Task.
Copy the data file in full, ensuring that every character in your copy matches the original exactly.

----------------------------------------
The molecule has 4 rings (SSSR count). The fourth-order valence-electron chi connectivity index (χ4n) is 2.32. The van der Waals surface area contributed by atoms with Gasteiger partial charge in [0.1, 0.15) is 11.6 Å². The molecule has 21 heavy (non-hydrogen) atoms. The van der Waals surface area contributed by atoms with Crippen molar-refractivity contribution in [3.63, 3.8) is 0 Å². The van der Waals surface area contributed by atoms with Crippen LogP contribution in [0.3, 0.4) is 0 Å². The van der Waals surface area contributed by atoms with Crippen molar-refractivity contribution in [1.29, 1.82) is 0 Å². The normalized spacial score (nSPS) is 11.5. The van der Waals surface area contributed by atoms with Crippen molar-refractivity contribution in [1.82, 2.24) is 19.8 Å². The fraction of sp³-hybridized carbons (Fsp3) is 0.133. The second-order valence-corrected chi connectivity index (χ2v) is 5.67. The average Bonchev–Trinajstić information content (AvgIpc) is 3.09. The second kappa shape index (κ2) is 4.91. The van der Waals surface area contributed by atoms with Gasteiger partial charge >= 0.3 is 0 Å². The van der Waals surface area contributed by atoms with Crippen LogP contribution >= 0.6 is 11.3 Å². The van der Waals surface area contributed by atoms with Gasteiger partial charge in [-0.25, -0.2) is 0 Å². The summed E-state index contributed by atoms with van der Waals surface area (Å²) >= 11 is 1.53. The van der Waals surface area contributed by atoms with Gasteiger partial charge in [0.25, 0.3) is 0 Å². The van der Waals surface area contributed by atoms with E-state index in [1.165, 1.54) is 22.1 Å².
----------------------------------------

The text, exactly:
The molecule has 4 rings (SSSR count). The fourth-order valence-electron chi connectivity index (χ4n) is 2.32. The van der Waals surface area contributed by atoms with Gasteiger partial charge in [0.1, 0.15) is 11.6 Å². The molecule has 21 heavy (non-hydrogen) atoms. The van der Waals surface area contributed by atoms with Crippen molar-refractivity contribution in [3.63, 3.8) is 0 Å². The van der Waals surface area contributed by atoms with Crippen LogP contribution in [0.3, 0.4) is 0 Å². The van der Waals surface area contributed by atoms with Crippen molar-refractivity contribution in [1.29, 1.82) is 0 Å². The normalized spacial score (nSPS) is 11.5. The van der Waals surface area contributed by atoms with Crippen molar-refractivity contribution in [1.82, 2.24) is 19.8 Å². The fraction of sp³-hybridized carbons (Fsp3) is 0.133. The second-order valence-corrected chi connectivity index (χ2v) is 5.67. The average Bonchev–Trinajstić information content (AvgIpc) is 3.09. The second kappa shape index (κ2) is 4.91. The van der Waals surface area contributed by atoms with Gasteiger partial charge >= 0.3 is 0 Å². The van der Waals surface area contributed by atoms with Crippen LogP contribution >= 0.6 is 11.3 Å². The van der Waals surface area contributed by atoms with Gasteiger partial charge in [-0.25, -0.2) is 0 Å². The summed E-state index contributed by atoms with van der Waals surface area (Å²) >= 11 is 1.53. The van der Waals surface area contributed by atoms with Gasteiger partial charge in [0.25, 0.3) is 0 Å². The van der Waals surface area contributed by atoms with E-state index in [1.165, 1.54) is 22.1 Å².